Kids + Snow = Generally an awesome time (and soreness).
Before a dinner with some family at my mother-in-law’s this weekend I had the chance to walk around her backyard, which just happens to be a very large field with two streams and a small tree covered hill on it, and take a few photos. Here are some that I am choosing to share.
Date taken: February 3, 2004 | Carbondale, Pennsylvania.
Five years ago today: This photo was taken just outside our home in Carbondale, Pennsylvania. We then lived in a house on Wyoming Avenue that had no off-street parking and no yard. It did have an above ground pool that we only seldom used. This lamp, which was just outside our front door next to the entrance of our white-fenced-in “side yard” pool/deck area, lived among the bushes and gave us just enough light to get around outside at night.
This particular snow storm lightly covered most everything with enough snow to make it look like winter. If memory serves, only a few days later we got a fair amount of snow.
Today is the first day of Summer here in North America. Â The sun will shine longer today than any other day this year. Â But one must not forget about the rest of the world. Â Those on the other side of our planet are experiencing the direct opposite; the first day of Winter and the shortest day of the year.
So, by way of review here are the many names of the solstice. Â This being copied directly from Wikipedia.
- SummerÂ solsticeÂ andÂ winterÂ solsticeÂ are the most common names. However, these can be ambiguous since seasons of theÂ northern hemisphereÂ andÂ southern hemisphereÂ are opposites, and the summer solstice of one hemisphere is the winter solstice of the other.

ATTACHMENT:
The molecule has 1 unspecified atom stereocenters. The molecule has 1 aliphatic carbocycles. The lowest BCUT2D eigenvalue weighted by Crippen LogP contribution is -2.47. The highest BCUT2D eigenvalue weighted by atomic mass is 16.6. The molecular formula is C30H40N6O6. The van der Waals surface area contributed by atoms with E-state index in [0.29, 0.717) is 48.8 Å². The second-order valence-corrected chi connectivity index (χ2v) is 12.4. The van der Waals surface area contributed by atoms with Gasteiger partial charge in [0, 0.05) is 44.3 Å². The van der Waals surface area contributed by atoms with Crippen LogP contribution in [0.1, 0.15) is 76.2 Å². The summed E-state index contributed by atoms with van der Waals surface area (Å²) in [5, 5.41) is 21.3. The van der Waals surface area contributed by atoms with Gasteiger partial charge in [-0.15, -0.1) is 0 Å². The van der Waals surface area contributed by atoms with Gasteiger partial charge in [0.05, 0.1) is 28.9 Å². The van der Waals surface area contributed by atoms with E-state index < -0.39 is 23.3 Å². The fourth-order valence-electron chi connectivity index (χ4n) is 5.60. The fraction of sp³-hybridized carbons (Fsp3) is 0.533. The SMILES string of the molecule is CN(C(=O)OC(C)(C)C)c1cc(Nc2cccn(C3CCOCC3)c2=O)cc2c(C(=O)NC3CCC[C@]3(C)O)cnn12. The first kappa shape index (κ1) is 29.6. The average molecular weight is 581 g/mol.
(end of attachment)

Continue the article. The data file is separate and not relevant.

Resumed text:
- Northern solsticeÂ andÂ southern solsticeÂ indicate the direction of the sun’s movement. The northern solstice is inÂ JuneÂ onÂ Earth, when the sun is directly over theÂ Tropic of CancerÂ in theÂ Northern Hemisphere, and the southern solstice is inÂ December, when the sun is directly over theÂ Tropic of CapricornÂ in theÂ Southern Hemisphere.
- JuneÂ solsticeÂ andÂ DecemberÂ solsticeÂ are an alternative to the more common “summer” and “winter” terms, but without the ambiguity for which hemisphere they are intended. They are still not universal, however, as not all people on Earth use a solar-based calendar where the solstices occur every year in the same month (as they do not in theÂ Hebrew calendar, for example), and the names are also not useful for other planets (Mars, for example), even though these planets do have seasons.
- First point ofÂ CancerÂ andÂ first point ofÂ Capricorn. One disadvantage of these names is that, due to theÂ precession of the equinoxes, theastrological signsÂ where these solstices are located no longer correspond with the actualÂ constellations.
- TaurusÂ solsticeÂ andÂ SagittariusÂ solsticeÂ are names that indicate in which constellations the two solstices are currently located. These terms are not widely used, though, and until December 1989 the first solstice was inÂ Gemini, according to officialÂ IAUÂ boundaries.
- TheÂ LatinÂ namesÂ Hibernal solsticeÂ (winter), andÂ Aestival solsticeÂ (summer) are sometimes used.
The Aurora Borealis, or Northern Lights, is a natural phenomenon worth researching. The hows, whys, and whens are not as stunning as just sitting back and looking at it though. This series of photos gives us a glimpse of what the Aurora looks like from Murmansk, Russia.
I’ve never had the opportunity to shoot the Aurora, but I plan to one day have my own photos of both auroras borealis and australis.